How long, I wonder, before this kind of rank court anarchy comes to the United States?

12 comments:

William Luse said...

I'm going to start posting more Bach and Mozart choral music as counterpoint to your American gospel. Maybe even some Gregorian chant.

"How long, I wonder, before this kind of rank court anarchy comes to the United States?"

And how long after that before justice becomes the realm of the vigilante?

Lydia McGrew said...

Well, I don't know that it would count as vigilantism (it certainly wouldn't in the U.S.), but I would be crying no tears if the factory in the UK had a large squad of privately hired security guards and if they had, shall we say, decisively defeated the thugs and driven them off with no damage done to the factory.

William Luse said...

Well, me neither. I'm with you, not against you. But if justice can be extracted only *after* the damage is done, and after the courts have ruled insanely, it will be vigilante. And it won't always be pretty. We're hoping it doesn't come to that, of course. We're losing England, and it quite literally makes me sad.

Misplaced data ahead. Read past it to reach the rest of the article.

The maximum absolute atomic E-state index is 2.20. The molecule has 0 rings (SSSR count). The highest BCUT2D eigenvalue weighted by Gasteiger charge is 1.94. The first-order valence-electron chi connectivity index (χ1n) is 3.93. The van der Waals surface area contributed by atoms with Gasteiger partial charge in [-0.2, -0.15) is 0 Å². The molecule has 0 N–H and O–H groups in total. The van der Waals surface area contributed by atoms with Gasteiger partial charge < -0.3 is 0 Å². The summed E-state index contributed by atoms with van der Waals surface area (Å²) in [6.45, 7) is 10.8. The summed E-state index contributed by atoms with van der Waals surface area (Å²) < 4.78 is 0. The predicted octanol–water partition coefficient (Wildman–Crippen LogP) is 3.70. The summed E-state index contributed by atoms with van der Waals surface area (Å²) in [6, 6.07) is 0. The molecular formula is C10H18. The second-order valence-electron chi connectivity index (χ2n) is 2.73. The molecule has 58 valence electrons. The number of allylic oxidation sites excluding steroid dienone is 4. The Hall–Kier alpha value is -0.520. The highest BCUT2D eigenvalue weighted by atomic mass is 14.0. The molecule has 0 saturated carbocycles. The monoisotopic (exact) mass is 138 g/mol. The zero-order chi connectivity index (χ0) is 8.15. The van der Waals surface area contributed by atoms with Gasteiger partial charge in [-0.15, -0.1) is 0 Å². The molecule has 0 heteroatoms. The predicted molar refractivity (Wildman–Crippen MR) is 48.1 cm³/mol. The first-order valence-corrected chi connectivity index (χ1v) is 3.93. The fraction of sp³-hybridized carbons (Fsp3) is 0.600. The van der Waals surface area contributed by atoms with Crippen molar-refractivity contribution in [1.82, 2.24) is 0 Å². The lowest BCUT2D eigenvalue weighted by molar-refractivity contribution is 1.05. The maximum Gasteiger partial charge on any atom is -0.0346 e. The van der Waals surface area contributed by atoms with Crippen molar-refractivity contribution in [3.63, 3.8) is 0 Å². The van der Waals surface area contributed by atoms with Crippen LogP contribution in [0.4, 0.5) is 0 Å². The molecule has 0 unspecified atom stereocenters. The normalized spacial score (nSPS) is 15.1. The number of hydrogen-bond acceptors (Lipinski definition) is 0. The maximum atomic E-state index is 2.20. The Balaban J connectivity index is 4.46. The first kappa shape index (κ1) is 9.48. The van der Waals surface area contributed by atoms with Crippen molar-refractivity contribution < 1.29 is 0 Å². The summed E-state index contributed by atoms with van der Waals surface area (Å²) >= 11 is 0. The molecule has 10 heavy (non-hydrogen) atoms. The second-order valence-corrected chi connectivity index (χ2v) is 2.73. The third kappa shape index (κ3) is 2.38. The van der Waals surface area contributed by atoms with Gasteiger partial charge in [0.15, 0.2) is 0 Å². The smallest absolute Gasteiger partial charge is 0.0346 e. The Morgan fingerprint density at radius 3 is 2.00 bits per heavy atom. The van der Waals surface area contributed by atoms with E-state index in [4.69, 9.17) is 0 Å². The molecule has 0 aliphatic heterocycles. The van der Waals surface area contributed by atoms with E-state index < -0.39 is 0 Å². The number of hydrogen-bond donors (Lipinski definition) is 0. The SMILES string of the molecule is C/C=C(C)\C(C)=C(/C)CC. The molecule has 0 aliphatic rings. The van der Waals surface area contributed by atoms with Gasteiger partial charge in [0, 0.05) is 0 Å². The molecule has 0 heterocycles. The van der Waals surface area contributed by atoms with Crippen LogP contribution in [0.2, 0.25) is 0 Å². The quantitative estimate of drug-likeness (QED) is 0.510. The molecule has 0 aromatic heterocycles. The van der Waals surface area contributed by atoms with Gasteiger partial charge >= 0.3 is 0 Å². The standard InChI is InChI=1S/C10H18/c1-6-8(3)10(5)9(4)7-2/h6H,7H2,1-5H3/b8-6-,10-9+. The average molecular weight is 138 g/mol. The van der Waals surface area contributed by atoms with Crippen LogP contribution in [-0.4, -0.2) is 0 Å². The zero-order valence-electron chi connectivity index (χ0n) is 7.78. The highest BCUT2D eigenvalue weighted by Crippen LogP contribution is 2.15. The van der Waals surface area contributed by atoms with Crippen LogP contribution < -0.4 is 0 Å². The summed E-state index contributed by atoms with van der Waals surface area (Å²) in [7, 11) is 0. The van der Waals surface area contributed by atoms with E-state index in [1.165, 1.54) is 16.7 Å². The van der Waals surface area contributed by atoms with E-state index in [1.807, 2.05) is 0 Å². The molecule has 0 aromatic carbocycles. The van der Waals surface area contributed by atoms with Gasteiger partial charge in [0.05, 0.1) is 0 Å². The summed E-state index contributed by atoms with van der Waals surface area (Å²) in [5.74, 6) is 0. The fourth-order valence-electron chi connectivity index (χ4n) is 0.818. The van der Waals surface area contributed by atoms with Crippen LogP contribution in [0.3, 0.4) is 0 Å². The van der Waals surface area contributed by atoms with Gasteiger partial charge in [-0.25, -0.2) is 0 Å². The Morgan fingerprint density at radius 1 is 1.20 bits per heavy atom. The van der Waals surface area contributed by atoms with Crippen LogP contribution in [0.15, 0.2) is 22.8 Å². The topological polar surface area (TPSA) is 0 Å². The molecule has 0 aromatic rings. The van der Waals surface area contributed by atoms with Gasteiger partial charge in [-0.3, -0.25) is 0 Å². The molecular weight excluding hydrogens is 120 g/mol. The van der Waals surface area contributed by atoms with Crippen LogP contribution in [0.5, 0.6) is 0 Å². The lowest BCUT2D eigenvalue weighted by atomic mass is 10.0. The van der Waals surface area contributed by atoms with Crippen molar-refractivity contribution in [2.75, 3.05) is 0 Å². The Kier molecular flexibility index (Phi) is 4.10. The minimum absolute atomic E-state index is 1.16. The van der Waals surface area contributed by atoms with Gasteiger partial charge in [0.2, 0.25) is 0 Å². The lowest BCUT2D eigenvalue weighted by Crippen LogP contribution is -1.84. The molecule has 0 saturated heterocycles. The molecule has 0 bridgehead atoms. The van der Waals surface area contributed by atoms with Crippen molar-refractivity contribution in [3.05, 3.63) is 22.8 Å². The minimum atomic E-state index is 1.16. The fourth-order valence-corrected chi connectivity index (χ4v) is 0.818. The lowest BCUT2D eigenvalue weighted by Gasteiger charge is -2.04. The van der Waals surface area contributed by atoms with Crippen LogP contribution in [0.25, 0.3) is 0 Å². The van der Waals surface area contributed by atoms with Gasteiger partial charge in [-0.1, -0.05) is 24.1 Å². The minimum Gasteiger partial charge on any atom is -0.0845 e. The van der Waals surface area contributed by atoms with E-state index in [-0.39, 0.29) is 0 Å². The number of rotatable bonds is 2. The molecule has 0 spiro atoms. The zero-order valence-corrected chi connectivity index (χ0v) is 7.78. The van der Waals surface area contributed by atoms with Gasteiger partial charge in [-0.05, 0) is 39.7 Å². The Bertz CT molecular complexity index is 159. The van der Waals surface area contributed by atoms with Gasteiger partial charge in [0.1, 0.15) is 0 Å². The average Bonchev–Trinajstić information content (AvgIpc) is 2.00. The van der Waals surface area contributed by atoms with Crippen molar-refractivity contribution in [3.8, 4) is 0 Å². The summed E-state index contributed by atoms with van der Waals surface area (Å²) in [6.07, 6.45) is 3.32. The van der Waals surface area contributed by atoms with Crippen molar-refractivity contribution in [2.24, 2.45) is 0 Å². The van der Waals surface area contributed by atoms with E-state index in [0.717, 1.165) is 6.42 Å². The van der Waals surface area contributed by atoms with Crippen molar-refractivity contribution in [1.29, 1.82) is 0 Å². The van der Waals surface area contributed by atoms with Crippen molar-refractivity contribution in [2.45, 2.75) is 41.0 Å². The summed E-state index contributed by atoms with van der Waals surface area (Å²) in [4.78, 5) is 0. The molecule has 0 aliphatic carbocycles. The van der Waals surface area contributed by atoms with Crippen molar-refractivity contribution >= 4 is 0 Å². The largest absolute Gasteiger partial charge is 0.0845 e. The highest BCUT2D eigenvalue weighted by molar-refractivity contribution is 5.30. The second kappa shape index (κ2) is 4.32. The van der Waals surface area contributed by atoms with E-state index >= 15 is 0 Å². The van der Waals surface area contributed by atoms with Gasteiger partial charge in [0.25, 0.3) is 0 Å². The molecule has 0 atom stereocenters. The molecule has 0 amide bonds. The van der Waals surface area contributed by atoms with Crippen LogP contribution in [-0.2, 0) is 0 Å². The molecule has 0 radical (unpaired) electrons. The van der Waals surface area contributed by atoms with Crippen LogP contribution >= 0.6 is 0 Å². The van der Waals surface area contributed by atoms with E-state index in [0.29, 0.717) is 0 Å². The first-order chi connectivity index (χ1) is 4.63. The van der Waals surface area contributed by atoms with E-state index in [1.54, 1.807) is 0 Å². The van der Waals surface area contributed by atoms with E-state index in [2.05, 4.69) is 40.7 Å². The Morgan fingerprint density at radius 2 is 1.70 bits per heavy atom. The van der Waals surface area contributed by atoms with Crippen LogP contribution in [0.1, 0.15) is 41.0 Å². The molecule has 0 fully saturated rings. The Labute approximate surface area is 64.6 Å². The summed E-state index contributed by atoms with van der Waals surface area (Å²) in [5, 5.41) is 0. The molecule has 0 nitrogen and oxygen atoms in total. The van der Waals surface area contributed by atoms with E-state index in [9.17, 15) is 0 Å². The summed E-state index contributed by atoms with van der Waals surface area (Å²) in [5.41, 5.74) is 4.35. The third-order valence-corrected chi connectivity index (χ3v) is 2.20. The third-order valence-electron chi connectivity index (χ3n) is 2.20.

Lydia McGrew said...

Testing comments...

Lydia McGrew said...

I don't know. I'm dubious as to whether the vigilante, after-the-fact vengeance is actually ever going to come. People predict it, but I'm not at all sure it is going to happen. Not that I wish for it. If there were to be defiance, I would much rather it were defiance of the laws against self-defense. The twisted genius of Euro-style self-destruction is to treat all self-defense or defense of property by ordinary citizens as evil vigilantism and then to have the police and the regular processes of law _refuse_ to protect people and punish crime, or refuse to do so selectively for politically motivated reasons (as in this case), so that there is literally no recourse. Basically, if you're law-abiding, you're sunk. You have to lie down and be run over.

Tony said...

Some people would say that what needs to happen is distinct communities to form or become separatist in some sense, enforcing justice within regardless of what other communities do.

Aside from mentioning that the liberal media will automatically resort to naming such communities "compounds" and the like, I wonder whether the red states are actually becoming redder as people semi-consciously carry out this process on a one-at-at-time basis. I know that when I settled in Virginia it was expressly on account of a general tenor of freedom-loving Southerners, people who would be happen to belong to the Citizens Defense League (open carrying of guns).

Lydia McGrew said...

That'll work okay for individual self-defense, but you won't have major factories within such communities. You have to have something more like a societal recognition of the right to defense, which has been systematically undermined in Britain, which is presumably why the factory wasn't heavily guarded. My impression is that they did have warning of the attack.